TO teams up with Bladiator on piano for another excellent Final Doom mix, two of which have previously come in from Dj Redlight and one from TO himself. Something about Final Doom seems to lend itself to consistently excellent ReMixes - go figure. TO's style works REALLY well with Bladiator's piano, here, which has sort of a Bruce Hornsby-style chord-heavy melody feel to it. The ReMixers write:
Bladiator: "When Lee asked me to add some piano to this track, I wasn't sure if he was asking the right person. Thankfully, his groove style and my new age style somehow locked together to make something we're both really proud of. This was an enjoyable collaboration."
TO:"I originally started this remix by request from the requests forums. It's from the wormhole level music in final doom (My second FD entry.) I'm not sure what genre you'd put this kind of music under, though we believe it fits under a groove/new age genre or even just chill music. It involves a completely rewritten drumline with some crisp drum sounds, heavy backing strings, belltones, synthstrings for the main melody and a bassline to kick the main section. I collab'ed with Bladiator to bring in his miraculous live-piano skills."
I wouldn't particular characterize Bladiator's playing in this mix as New Age, as it could just as easily be in a pop tune, but both mixers certainly have formed a symbiotic relationship in the construction of this arrangement. It wouldn't work as a piano solo, and the accompaniment wouldn't be nearly as cool without a solo instrument of this depth covering the melody, but with the two combined... TO gets his peanut butter in Bladiator's chocolate, and like the Reese's slogan of old boldly claims, it's two great things that go great together. Nowadays, of course, there's no wrong way to eat a Reese's, but the point being that this is a very solid collab with a cool piano lead that's full and has just the right amount of soul in terms of timing that it sits perfectly in TO's surroundings. There are a couple key changes that do come off a bit odd - 1'47" in particular is the most abrupt, and does take some getting used to. Not sure what I would have recommended to handle a transition as dramatic as that (perhaps a piano cadenza, who knows), though... Baranowsky cites some over-aggressive compressing, which other judges noted as well, but signals an overall verbal high-five:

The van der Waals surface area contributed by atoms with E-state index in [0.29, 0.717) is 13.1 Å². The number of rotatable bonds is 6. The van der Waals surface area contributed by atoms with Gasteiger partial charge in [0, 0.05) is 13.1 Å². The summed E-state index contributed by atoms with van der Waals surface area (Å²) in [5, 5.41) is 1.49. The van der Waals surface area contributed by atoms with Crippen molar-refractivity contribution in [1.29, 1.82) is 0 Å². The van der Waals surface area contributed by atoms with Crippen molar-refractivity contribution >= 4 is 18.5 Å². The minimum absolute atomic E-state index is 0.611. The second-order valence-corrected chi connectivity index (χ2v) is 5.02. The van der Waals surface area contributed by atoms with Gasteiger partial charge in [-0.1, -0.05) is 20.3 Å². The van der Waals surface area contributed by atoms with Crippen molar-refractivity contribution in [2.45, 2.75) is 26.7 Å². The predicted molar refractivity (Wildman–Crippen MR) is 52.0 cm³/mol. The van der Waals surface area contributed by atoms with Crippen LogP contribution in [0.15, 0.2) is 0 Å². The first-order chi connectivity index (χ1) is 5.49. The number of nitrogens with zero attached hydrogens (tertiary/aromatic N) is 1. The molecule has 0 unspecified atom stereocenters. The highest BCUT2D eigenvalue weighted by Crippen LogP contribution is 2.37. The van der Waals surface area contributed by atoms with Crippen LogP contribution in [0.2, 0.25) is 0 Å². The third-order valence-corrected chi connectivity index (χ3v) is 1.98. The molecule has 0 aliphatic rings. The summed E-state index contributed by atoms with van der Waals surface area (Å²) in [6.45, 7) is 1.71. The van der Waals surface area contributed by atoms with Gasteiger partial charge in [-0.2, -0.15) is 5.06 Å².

"...I think in this case, the compression is a mixed blessing. It has a very focused, clear sound. But the mix as a whole seriously lacks dynamic contrast. There could definately be a solid ABA structure to the dynamics, and that would very much aid the transitions between sections. That's my only main beef, as the rest of the mix is an excellent example of adept piano usage combined with energetic and interesting electronic elements. The percussion is pretty basic, but in this instance, less is definately more. Synths are slightly above average, but mixed very well and arranged in a way that many new electronic artists can't seem to master - in context. They fit the more organic elements of the tune like a glove, and it really makes it seem much more cohesive experience. Not much to critique, only nitpick. Great job, dudes. This is a rare one that will be playing in my car. Thanks."
I'll echo that sentiment - this is a pair I'd love to see future collaborations from, and a Final Doom mix that continues the .600 batting average of FD submissions to date. Download it today, and make your elegy clairvoyant, too.
on 2009-11-28 08:47:04
on 2009-06-25 10:15:44
on 2008-03-28 12:47:59
on 2006-02-04 16:48:38
on 2005-12-21 20:32:02
on 2005-11-29 23:15:47
on 2005-11-29 13:01:00
on 2005-11-29 11:28:33
on 2005-06-30 09:20:59
on 2005-06-29 11:09:04
on 2005-06-29 04:15:51
on 2005-06-29 03:49:35
on 2005-01-09 13:09:50
on 2005-01-08 17:56:45
on 2005-01-06 20:19:46
Sources Arranged (1 Song)
- Primary Game:
Final Doom (GT Interactive, 1996, DOS)
Music by Jonathan El-Bizri, Josh Martel, L.A. Sieben, Tom Mustaine
- "Death's Bells"
- Piano, Synth
- Origin > Collaboration
- 6,148,111 bytes
- Size: 6,148,111 bytes
- MD5 Checksum: bd6e5ce326a24546dd51807d86cae3b0
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